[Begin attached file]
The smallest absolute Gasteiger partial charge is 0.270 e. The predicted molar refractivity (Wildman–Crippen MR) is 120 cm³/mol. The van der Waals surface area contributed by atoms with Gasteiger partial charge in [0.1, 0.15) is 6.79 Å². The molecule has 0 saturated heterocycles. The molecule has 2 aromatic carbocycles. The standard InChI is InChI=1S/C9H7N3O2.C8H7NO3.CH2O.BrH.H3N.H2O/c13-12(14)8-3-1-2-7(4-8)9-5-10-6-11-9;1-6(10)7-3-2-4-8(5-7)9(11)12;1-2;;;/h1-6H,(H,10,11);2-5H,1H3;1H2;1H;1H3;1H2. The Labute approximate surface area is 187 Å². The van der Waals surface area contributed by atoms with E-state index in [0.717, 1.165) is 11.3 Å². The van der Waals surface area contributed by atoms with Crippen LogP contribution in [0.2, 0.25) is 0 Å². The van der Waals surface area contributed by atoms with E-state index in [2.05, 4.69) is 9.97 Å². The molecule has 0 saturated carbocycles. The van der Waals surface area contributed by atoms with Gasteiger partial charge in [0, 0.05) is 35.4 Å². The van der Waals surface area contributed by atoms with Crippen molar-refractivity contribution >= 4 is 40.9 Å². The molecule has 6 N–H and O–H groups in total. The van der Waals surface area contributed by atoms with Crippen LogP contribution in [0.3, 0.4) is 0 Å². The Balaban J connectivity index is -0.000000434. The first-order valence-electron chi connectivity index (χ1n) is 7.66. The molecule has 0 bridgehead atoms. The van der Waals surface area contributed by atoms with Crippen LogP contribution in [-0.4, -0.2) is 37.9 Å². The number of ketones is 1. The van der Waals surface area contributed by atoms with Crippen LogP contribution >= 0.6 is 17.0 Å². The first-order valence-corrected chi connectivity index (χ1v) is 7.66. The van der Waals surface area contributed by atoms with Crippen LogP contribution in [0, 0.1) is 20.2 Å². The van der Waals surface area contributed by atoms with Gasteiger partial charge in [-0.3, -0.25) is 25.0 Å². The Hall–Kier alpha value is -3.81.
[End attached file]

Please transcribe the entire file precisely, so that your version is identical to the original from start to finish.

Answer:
The smallest absolute Gasteiger partial charge is 0.270 e. The predicted molar refractivity (Wildman–Crippen MR) is 120 cm³/mol. The van der Waals surface area contributed by atoms with Gasteiger partial charge in [0.1, 0.15) is 6.79 Å². The molecule has 0 saturated heterocycles. The molecule has 2 aromatic carbocycles. The standard InChI is InChI=1S/C9H7N3O2.C8H7NO3.CH2O.BrH.H3N.H2O/c13-12(14)8-3-1-2-7(4-8)9-5-10-6-11-9;1-6(10)7-3-2-4-8(5-7)9(11)12;1-2;;;/h1-6H,(H,10,11);2-5H,1H3;1H2;1H;1H3;1H2. The Labute approximate surface area is 187 Å². The van der Waals surface area contributed by atoms with E-state index in [0.717, 1.165) is 11.3 Å². The van der Waals surface area contributed by atoms with Crippen LogP contribution in [0.2, 0.25) is 0 Å². The van der Waals surface area contributed by atoms with E-state index in [2.05, 4.69) is 9.97 Å². The molecule has 0 saturated carbocycles. The van der Waals surface area contributed by atoms with Gasteiger partial charge in [0, 0.05) is 35.4 Å². The van der Waals surface area contributed by atoms with Crippen molar-refractivity contribution >= 4 is 40.9 Å². The molecule has 6 N–H and O–H groups in total. The van der Waals surface area contributed by atoms with Crippen LogP contribution in [0.3, 0.4) is 0 Å². The Balaban J connectivity index is -0.000000434. The first-order valence-electron chi connectivity index (χ1n) is 7.66. The molecule has 0 bridgehead atoms. The van der Waals surface area contributed by atoms with Crippen LogP contribution in [-0.4, -0.2) is 37.9 Å². The number of ketones is 1. The van der Waals surface area contributed by atoms with Crippen LogP contribution >= 0.6 is 17.0 Å². The first-order valence-corrected chi connectivity index (χ1v) is 7.66. The van der Waals surface area contributed by atoms with Crippen LogP contribution in [0, 0.1) is 20.2 Å². The van der Waals surface area contributed by atoms with Gasteiger partial charge in [-0.3, -0.25) is 25.0 Å². The Hall–Kier alpha value is -3.81.